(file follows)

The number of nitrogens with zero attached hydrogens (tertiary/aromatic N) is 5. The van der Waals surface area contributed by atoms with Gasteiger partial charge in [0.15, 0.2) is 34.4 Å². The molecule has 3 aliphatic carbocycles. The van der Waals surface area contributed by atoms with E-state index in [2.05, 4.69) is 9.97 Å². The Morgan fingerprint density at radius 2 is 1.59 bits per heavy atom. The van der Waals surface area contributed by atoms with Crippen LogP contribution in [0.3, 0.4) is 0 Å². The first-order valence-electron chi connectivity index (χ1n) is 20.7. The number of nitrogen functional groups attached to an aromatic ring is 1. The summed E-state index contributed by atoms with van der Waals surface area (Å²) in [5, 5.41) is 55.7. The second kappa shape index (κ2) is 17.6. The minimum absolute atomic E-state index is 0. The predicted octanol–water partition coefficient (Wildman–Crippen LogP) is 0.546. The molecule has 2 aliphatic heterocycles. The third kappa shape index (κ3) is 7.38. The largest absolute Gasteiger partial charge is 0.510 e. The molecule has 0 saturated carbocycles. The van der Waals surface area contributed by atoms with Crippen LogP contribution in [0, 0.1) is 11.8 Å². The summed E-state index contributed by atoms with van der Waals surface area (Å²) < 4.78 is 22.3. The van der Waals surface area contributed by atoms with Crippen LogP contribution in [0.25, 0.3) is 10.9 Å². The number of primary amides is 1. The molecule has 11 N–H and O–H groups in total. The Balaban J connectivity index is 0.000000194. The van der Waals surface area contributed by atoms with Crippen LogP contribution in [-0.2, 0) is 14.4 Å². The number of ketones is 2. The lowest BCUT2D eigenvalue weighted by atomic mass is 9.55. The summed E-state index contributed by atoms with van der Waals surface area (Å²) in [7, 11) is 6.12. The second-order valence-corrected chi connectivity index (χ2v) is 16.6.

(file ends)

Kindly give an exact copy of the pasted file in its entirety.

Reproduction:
The number of nitrogens with zero attached hydrogens (tertiary/aromatic N) is 5. The van der Waals surface area contributed by atoms with Gasteiger partial charge in [0.15, 0.2) is 34.4 Å². The molecule has 3 aliphatic carbocycles. The van der Waals surface area contributed by atoms with E-state index in [2.05, 4.69) is 9.97 Å². The Morgan fingerprint density at radius 2 is 1.59 bits per heavy atom. The van der Waals surface area contributed by atoms with Crippen LogP contribution in [0.3, 0.4) is 0 Å². The first-order valence-electron chi connectivity index (χ1n) is 20.7. The number of nitrogen functional groups attached to an aromatic ring is 1. The summed E-state index contributed by atoms with van der Waals surface area (Å²) in [5, 5.41) is 55.7. The second kappa shape index (κ2) is 17.6. The minimum absolute atomic E-state index is 0. The predicted octanol–water partition coefficient (Wildman–Crippen LogP) is 0.546. The molecule has 2 aliphatic heterocycles. The third kappa shape index (κ3) is 7.38. The largest absolute Gasteiger partial charge is 0.510 e. The molecule has 0 saturated carbocycles. The van der Waals surface area contributed by atoms with Crippen LogP contribution in [0, 0.1) is 11.8 Å². The summed E-state index contributed by atoms with van der Waals surface area (Å²) < 4.78 is 22.3. The van der Waals surface area contributed by atoms with Crippen LogP contribution in [0.25, 0.3) is 10.9 Å². The number of primary amides is 1. The molecule has 11 N–H and O–H groups in total. The Balaban J connectivity index is 0.000000194. The van der Waals surface area contributed by atoms with Crippen LogP contribution in [-0.2, 0) is 14.4 Å². The number of ketones is 2. The lowest BCUT2D eigenvalue weighted by atomic mass is 9.55. The summed E-state index contributed by atoms with van der Waals surface area (Å²) in [7, 11) is 6.12. The second-order valence-corrected chi connectivity index (χ2v) is 16.6.